Analysis Of The Ichiro Trade

For the record, this trade defies analysis.  At its core, this trade is one of convenience.  It’s good for the Mariners because now they can start Wells every day.  They can continue to play Saunders every day (even when Guti comes back, if Guti ever comes back).  And, they can give Mike Carp regular playing time (between left field and first base) to see if there’s anything there worth keeping around for next season.

The Yankees get a still-good defender (though, they’re going to shoe-horn him into left field; I’m sure Ichiro will be as up to the task as he was when playing center field for Grover) who will be a major upgrade over Raul Ibanez (who the Yankees blogs seem to loathe).  They get a guy who still has a lot of speed and stolen base potential.  AND, they don’t have to feature him in the top third of their lineup like the Mariners have been doing.  With a guy like Ichiro, batting what Ichiro has been batting over the last two seasons, it’s a lot easier to justify his playing time if you’re able to bury him at 9th in the lineup.  And finally, it’s a lot easier to justify bringing in Ichiro at all when you’re only paying him $2 million over the rest of this contract.  At season’s end, if Ichiro is terrible, let him go.

And, quite frankly, this is a boon for Ichiro himself.  He asked for the trade, but he did so quietly.  That shows the respect he has for this organization.  I’m sure he didn’t demand to which team he’d be traded, but I’m sure landing with the Yankees had to have been at or near the top of his list.  He is all but guaranteed to make his second-ever playoff appearance on a team with a real shot at going all the way.  And, most importantly of all, he will have an opportunity to play every day (or nearly every day) thanks to Brett Gardner being out for the season.

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I’ve been hearing people talk about the Mariners saving money and how that’s a good thing; are you high?  First of all, the Mariners are still picking up $5 million on his tab; how is that saving ANYTHING?  Secondly, this money is already spent.  The deal ends at the end of this season; any money the Mariners save is ONLY good for improving their bottom line.  It’s not like that $2 million is going to roll over into next year.  It’s not like they’re going to make a trade for someone else’s high-priced contract.  That money is GONE.  So, stop talking about the money like it’s anything other than what we already hate this organization for:  the Mariners pinching pennies and getting away with it.

Also, let’s get this out of the way:  this trade was never going to be for some amazing hitter or high-end prospect.  D.J. Mitchell and Danny Farquhar are probably – at-best – decent pitchers for the Tacoma Rainiers for a couple of seasons before they flame out of professional baseball entirely.  You can’t sit there and expect to fleece a Major League ballclub in a trade for a guy like Ichiro.  They have scouts, they can read stat lines, they know all about sabermetrics, and they have eyes.  What they see with those eyes is a 38 year old singles hitter who doesn’t walk, has a sub-.270 batting average, and is no longer the dynamo he was just three years ago.  I know, as a Mariners fan, you see Ichiro and you see an All Star, Gold Glove leadoff hitter with a career .322 batting average.  But, as objective, non-Mariners fans, every other front office in the Major Leagues sees a guy who is past his prime, playing in one of his final seasons (if not his actual final season).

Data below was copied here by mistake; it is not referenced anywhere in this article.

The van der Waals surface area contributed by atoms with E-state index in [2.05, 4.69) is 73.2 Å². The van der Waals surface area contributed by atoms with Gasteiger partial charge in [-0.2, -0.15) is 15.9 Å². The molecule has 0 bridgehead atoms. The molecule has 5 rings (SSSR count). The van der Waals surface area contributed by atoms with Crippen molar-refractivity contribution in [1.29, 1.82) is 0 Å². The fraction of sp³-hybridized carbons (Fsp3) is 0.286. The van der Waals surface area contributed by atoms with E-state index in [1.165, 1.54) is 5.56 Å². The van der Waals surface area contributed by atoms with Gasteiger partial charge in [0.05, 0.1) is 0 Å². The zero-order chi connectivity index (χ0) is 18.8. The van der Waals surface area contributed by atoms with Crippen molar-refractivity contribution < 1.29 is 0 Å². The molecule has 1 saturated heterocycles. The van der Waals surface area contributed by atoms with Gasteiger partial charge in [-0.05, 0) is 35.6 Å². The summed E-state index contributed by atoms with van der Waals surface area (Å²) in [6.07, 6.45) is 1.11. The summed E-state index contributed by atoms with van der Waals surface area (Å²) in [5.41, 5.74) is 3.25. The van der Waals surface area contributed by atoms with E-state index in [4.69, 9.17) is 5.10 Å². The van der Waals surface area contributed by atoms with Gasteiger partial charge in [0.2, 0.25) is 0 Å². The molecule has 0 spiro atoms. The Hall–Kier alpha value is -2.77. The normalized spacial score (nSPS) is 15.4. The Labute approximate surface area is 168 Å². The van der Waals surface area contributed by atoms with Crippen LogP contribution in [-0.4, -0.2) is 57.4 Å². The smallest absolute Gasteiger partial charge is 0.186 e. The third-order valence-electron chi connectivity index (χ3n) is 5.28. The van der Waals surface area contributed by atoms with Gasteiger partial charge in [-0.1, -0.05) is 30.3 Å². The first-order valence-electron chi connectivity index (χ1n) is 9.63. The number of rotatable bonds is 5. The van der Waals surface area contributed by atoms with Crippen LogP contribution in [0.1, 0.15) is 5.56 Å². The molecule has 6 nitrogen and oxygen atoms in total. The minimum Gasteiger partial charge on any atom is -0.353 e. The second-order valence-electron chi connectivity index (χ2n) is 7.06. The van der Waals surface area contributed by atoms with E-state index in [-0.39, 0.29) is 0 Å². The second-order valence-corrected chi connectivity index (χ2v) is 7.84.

In other words, I wouldn’t expect a whole lot out of the pitchers we received.  If they’re even marginally better than Hector Noesi, I’ll be ecstatic.

This trade came as a shock not just for its timing, but for the fact that it happened at all.  I think most Mariners fans thought we’d be seeing Hell frozen over before we’d see them ship off their most marketable commodity (in fact, has anyone checked Hell recently?  is it still warm down there?).  A few of us thought (and hoped) that this 2012 season would conclude and we would all be glued to our TVs (if not cheering wildly at Safeco) on October 3rd as Ichiro played in his final game as a Seattle Mariner.  He would retire after the game, a franchise leader in so much, and we would be counting down the days until his Hall of Fame speech.  Others thought we’d get to season’s end, Ichiro would expect a new contract, the Mariners would balk at making an offer, and he would leave the organization in a huff.  I think the majority of us feared we’d get to season’s end and Ichiro either would have already signed or would eventually be re-signed before next season to a long-term (2, 3, 4 year) deal, for many more millions of dollars than he’d be worth.  Resentment would set in.  Resentment mostly for the organization so foolish as to think that would be a good idea for a team aspiring to win ANYTHING, and resentment for Ichiro himself, through no fault of his own.

In short, as I’ve said before, this trade is probably the best possible outcome, even if we don’t get to say a proper goodbye.  But, we have two more games at Safeco with Ichiro, even if he is wearing the wrong uniform.  Go out and show him how much you care.  Because the first game the Mariners play without Ichiro involved in some way is going to be fucking strange.

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